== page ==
If you go down the Paseo de las Canteras to its northwest end, you will reach the Auditorio Alfredo Kraus. The concert hall, built in 1997, is located on the seafront and named after the Las Palmas born opera singer and vocal teacher Alfredo Kraus.
CATEDRAL DE SANTA ANA
The old town of Las Palmas is also called Vegueta. In 2007, it was placed on the national list of nominations for inclusion as a UNESCO World Heritage Site. The main square is Plaza Santa Ana with the five-nave Catedral de Santa Ana. The two-towered cathedral from 1497 is the oldest and largest church in Gran Canaria and seat of the Bishop of the Canary Islands.
Maspalomas in the south of Gran Canaria is one of the main tourist centers of the Canary Island. The main attraction is located at the southern tip of the island: the Dunes of Maspalomas, which meet here on the Atlantic Ocean. They extend over a length of 6 and a width of 1 to 2 kilometers and have been protected since 1987. As well as the oasis of La Charca at the lighthouse, in which numerous waterfowl breed.
The fairy tale is gladly served to tourists, that the sand had come from the Sahara and been brought by the Calima to Gran Canaria. At least that is not the actual origin of the dunes. The sand consists mainly of coral and shell limestone, which were washed ashore and crushed by the surf.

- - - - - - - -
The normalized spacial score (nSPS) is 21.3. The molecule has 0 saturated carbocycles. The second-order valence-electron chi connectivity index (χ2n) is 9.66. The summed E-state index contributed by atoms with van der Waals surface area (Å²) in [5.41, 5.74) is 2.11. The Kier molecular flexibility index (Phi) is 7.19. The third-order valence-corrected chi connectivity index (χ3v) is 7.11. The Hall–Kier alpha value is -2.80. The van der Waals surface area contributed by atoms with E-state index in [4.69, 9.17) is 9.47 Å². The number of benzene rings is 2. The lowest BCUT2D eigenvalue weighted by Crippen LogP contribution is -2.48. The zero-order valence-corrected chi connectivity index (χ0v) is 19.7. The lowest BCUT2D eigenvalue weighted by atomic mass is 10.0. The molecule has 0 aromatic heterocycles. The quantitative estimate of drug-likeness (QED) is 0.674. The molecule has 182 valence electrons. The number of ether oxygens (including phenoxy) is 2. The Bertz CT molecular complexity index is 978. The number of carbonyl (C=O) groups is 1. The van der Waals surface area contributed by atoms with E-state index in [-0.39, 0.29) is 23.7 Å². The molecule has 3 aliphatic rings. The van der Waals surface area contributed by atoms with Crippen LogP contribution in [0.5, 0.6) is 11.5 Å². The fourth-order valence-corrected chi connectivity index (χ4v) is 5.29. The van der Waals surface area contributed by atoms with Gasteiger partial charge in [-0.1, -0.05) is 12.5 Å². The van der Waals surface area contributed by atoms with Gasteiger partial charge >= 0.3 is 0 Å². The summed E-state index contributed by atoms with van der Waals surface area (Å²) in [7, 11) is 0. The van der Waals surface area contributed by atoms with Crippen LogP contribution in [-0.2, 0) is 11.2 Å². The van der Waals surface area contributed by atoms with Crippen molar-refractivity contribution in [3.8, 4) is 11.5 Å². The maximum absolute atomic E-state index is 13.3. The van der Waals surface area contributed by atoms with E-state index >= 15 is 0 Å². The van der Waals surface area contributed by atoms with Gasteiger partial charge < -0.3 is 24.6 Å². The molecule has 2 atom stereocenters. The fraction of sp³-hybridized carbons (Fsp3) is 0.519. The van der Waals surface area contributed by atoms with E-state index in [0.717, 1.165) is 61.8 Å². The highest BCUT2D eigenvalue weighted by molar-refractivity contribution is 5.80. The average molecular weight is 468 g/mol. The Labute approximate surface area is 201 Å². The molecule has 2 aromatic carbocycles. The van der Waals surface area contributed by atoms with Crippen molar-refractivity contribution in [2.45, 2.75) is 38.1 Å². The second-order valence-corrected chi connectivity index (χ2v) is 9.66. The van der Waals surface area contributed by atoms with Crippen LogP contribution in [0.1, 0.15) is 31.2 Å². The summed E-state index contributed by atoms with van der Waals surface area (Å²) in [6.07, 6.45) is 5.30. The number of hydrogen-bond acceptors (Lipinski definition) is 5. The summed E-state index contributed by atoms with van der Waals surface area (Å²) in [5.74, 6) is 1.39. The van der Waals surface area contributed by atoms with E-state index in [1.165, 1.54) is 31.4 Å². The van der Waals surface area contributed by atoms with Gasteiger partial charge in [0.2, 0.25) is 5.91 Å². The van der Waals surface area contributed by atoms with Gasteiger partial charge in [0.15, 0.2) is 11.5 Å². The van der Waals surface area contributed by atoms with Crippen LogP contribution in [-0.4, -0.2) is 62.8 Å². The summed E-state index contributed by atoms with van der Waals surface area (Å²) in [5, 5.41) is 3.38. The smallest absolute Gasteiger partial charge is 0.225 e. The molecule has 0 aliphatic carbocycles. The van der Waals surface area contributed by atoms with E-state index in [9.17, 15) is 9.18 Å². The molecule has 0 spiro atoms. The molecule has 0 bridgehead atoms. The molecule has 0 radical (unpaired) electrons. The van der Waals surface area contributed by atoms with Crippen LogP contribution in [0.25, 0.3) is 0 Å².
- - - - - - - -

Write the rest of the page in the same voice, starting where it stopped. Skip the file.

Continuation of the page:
By the way: In the dunes is the only official nudist area of Gran Canaria.
Playa de Anfi
Between Arguineguín and Puerto Rico is the place Patalavaca with the four holiday clubs Anfi Beach Club, Club Puerto Anfi, Club Monte Anfi and Club Gran Anfi of the Anfi group. Together they share a marina, a shopping center, parks, the planned island of Isla de Anfi in heart shape and an artificially created sandy beach, the beautiful Playa de Anfi.
All of this is public, which means accessible also to non-members. The natural stone removed during construction was largely reused. In total, the resort Anfi del Mar has more than 869 apartments and around 33,000 member families worldwide.
From Anfi del Mar there is a narrow path uphill to a viewpoint marked with a cross. From here you have an impressive view over the coast. On the cross is a summit book, in which you can register. There are several paths which are differently steep. Depending on which you choose, you will need about 30 minutes for the ascent. The path starts at the roundabout right here.
Playa de Amadores
The “beach of lovers” is an artificial beach surrounded by hotels and apartment complexes in the southwest of Gran Canaria and is characterized by calm waters without swell. Since 2004 it has been awarded the Blue Flag of the Institute for Environmental Education.
A 1 kilometer long beach promenade connects the Playa de Amadores with the tourist town of Puerto Rico. Thanks to beach wheelchairs, walkways, buoys and nets, the beach is also accessible for people with disabilities and makes it easier for people with reduced mobility to take a dip in the sea.
Here you will get to other top attractions in Gran Canaria such as Puerto de Mogán and the Roque Nublo, as well as vegan food tips and accommodations.